Hashim Thaci’s negotiations with Aleksandar Vucic are against Kosovo’s interests, because he mandated himself to lead them in a truly autocratic fashion.
“The head” of the Democratic Party of Kosovo, Hashim Thaci–who in the public opinion appears as Kosovo’s president and the representative of “the unity of the people,” which is the biggest joke since the invention of politics–visited Brussels yesterday and met Serbian President Aleksandar Vucic. Before going to the capital of the European Union, Thaci took to social media to inform that he had a phone call with Vucic, during which he congratulated him on being elected president.
This is not the first call between Thaci and Vucic. While the Serbian president (a former prime minister) does not publicly boast about his phone calls with Thaci, the Kosovar president is adamant in telling the public and the international community that he has once again called his Serbian colleague.
What is Hashim Thaci aiming at with this calling spree? It is very clear that as a politician he has no authority in Kosovo’s society to make possible what is pathetically and fraudulently called “reconciliation between two nations” or “normalization of relations.” How can Hashim Thaci succeed in reconciliation with Serbs, when at least two thirds of the Kosovo Albanian electorate are mad at him, and if they could, would vote him out of the presidency immediately? It is an illusion to believe that reconciliation can be achieved when dictated from the top, without an extensive social, parliamentary and public debate in Kosovo and in Serbia.
For years, the EU has believed that reconciliation can be achieved by “powerful men.” In other words, it is sufficient that they say that reconciliation has been achieved and this will be accepted by nations with a bloody history. Reality has shown the opposite: neither the demarcation with Montenegro nor the Association of Serb-majority Municipalities have managed to be ratified in the Kosovo Assembly.
Before his meeting in Brussels, Thaci said that he would discuss his ideas about how the dialogue should proceed.
“This is only an initial meeting in this new phase of the dialogue, which proves our commitment to the full normalization of neighborly relations with Serbia, which is a key criterion for Kosovo’s membership to the EU and NATO,” wrote Thaci on Facebook.
In a situation in which Kosovo has no Assembly and at a time when political tensions can grow because the coalition around Thaci’s party does not have the numbers to establish a government, Thaci is behaving like an autocrat that is pushing around an entire nation with some vague ideas about normalization of relations with Serbia. Kosovo has been put in this dead end by those MPs that elected a destructive figure like the ‘Commander Snake’ as head of state.
Meanwhile, it is clear that until this point, the results of negotiations have left Kosovo with a footnote disclaimer, Serbia has blocked Kosovo’s membership to many international organizations, and procedures to travel to Serbia continue to be denigrating for Kosovars, who are stripped of all Kosovo state attributes at the border, hiding their passports and removing the car plates of the Republic of Kosovo.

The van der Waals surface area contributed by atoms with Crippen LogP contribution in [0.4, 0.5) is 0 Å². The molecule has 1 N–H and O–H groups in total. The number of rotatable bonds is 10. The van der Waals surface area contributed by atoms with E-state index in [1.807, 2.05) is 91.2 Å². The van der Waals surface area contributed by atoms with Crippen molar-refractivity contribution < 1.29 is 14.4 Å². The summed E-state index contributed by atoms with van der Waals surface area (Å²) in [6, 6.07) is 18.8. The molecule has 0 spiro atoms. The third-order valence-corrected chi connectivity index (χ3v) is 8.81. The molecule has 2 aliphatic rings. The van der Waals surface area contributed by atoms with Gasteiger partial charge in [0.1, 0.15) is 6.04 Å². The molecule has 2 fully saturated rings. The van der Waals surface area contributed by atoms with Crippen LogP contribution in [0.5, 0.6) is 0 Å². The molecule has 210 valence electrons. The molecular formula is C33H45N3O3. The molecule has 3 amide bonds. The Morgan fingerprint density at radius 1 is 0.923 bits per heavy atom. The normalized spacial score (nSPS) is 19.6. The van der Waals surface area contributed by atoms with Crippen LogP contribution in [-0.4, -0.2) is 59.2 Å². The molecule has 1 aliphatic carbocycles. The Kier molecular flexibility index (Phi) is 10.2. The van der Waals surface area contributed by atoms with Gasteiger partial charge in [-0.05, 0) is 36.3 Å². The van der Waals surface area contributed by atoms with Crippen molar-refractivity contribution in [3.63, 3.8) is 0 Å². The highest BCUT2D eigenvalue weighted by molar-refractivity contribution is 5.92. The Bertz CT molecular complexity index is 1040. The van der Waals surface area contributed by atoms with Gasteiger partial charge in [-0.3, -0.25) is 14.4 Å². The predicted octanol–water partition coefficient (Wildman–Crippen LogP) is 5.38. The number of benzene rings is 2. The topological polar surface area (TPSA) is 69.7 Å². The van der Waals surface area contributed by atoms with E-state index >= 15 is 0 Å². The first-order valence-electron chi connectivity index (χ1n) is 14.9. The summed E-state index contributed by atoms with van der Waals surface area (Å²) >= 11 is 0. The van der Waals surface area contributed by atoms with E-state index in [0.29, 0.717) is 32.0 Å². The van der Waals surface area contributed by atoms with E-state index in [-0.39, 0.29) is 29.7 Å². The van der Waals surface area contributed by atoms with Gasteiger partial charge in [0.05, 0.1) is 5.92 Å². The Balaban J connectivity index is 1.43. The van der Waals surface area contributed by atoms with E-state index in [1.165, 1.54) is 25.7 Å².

Kosovo’s talks with Federica Mogherini, Catherine Ashton, Robert Cooper, and other EU bureaucrats – all of whom appear tolerant of Serbia – “produced” the so-called Association of Serb-majority municipalities, a different name for a Republika Srpska in Kosovo. This is not only a claim made by critical voices in Kosovo, but even by serious western media outlets like the Frankfurter Allgemeine Zeitung.
While the new parliament has not been established yet and the new government has not been formed, Thaci has mandated himself, as autocrats are prone to do, and is engaging in negotiations about Kosovo in Brussels. This is intolerable and needs to be opposed not only by political parties, but also by the Kosovo public and civil society (the remaining part that remains unsold to Thaci’s ‘company’ with the acronym PDK).
It is clear that Thaci makes decisions behind the backs of elected MPs whilst ignoring the current government in order to impose himself as a supposed “inevitable factor” of the so-called normalization of relations with Serbia.
However, putting Kosovo on the spot, something that Thaci and his servants have done in the last years, may backfire. On election day, Kosovo citizens massively punished Thaci’s party, precisely because of the arrogance that he demonstrated during his governance, or better said, his reign. In his new dance with Vucic, Thaci is practically alone. Most Kosovo Albanians stand on the other side of the barricade, not because they are against the normalization of relations with Serbia, but against the illusion of normalization, while Belgrade is becoming a factor in the internal decision-making of Kosovo, including the formation of the new government.
Enver Robelli is an editor of the Swiss daily Tages Anzeiger and a regular contributor to Prishtina Insight.
The opinions expressed in the opinion section are those of the authors only and do not necessarily reflect the views of BIRN.
04 July 2017 - 09:50
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